Financial disclosure rules for researchers are awesome, and not enough.
Since I started representing people injured by medical devices, one of the most useful tools I’ve found is the Open Payments website. Open Payments is a feature of Obamacare added by a Republican, Chuck Grassley. It requires drug and device companies to report their financial transactions and gifts to doctors and hospitals.
It’s pretty surprising stuff. Surgeons — who consider themselves completely independent — routinely have received multiple $200+ meals from companies that make the devices they use. Why would the companies spend that money unless they thought it was getting something? Knowing the amounts paid at least gives the patient a chance to research cheaper or more effective alternative treatments.
A new article from The Chronicle of Higher Education looks at a different type of disclosure rule: the rules set by universities regarding disclosures by researchers of industry payments. The point of the article is that disclosure is not enoughbecause the doctors with the conflicts are *still* given the opportunity to publish their opinions. Those opinions, unquestionably biased, thus still influence other doctors’ treatment decisions. The article shows the example of a set of treatment guidelines related to treating depression with drugs published in the journal CNS Spectrums. The article is written almost exclusively by authors with money ties to the companies that make the drugs that are recommended in the guidelines. Many of the drugs recommended have never been shown to perform better or safer than cheaper alternatives.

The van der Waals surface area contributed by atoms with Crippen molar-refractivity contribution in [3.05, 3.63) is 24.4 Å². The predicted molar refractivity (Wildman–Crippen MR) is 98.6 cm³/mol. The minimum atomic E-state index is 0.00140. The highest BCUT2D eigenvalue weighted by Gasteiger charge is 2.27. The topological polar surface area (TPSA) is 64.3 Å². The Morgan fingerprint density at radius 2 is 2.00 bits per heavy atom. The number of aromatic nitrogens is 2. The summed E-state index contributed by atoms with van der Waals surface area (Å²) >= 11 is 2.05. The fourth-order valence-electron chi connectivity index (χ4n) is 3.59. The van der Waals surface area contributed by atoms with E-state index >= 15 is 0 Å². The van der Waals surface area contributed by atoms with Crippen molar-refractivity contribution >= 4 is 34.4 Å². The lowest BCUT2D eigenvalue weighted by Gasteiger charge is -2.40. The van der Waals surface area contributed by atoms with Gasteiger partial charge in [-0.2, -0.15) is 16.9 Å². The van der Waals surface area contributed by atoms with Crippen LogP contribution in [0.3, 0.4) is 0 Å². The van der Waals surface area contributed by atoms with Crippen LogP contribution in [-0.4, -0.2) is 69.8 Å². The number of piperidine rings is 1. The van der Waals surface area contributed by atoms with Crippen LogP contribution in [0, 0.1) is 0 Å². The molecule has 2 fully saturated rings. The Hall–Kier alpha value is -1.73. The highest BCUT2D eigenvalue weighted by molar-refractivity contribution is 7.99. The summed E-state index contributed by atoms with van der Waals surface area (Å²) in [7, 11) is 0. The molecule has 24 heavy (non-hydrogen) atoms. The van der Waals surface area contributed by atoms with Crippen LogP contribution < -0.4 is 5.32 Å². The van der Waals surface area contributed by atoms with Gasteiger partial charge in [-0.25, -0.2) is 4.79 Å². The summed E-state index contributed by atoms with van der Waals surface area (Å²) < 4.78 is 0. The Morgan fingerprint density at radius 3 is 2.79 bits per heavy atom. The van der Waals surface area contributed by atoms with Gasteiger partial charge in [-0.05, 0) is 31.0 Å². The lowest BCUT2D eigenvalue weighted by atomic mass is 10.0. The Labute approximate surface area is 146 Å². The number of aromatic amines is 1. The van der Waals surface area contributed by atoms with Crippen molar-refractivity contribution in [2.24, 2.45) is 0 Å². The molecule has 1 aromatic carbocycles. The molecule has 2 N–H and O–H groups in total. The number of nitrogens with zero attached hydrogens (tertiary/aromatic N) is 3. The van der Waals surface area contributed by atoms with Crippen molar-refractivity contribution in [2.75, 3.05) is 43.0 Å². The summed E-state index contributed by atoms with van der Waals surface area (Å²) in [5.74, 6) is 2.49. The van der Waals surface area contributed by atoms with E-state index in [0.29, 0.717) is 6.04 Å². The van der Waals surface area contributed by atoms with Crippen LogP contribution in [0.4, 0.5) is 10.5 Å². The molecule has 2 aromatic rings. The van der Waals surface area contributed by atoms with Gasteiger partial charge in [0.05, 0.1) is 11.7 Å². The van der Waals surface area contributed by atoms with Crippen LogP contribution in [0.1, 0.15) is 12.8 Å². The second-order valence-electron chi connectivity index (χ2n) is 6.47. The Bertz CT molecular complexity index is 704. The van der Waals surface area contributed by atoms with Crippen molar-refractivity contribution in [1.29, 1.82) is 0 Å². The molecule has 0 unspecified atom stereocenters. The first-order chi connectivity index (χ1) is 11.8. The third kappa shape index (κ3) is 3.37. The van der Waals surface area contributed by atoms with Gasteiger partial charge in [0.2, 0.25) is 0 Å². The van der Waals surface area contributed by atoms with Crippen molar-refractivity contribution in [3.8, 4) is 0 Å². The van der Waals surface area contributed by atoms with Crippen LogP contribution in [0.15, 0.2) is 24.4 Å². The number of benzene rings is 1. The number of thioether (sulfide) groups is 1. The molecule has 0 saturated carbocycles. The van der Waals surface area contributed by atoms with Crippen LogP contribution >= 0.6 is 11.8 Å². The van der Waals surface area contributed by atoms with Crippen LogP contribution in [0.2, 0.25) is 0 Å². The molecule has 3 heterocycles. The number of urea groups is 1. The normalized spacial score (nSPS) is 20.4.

The article then focuses different ways doctors have been able to game the system to avoid the universities’ financial disclosure requirements. It is extremely well written and highly recommended. As always, the reminder to patients is to always ask questions of the doctor when treatment is recommended. Are there any other treatments I could consider? Have you ever received money from any of these companies? Is this an on-label or off-label use? What are the side effects? What could go wrong? Have you ever done this before?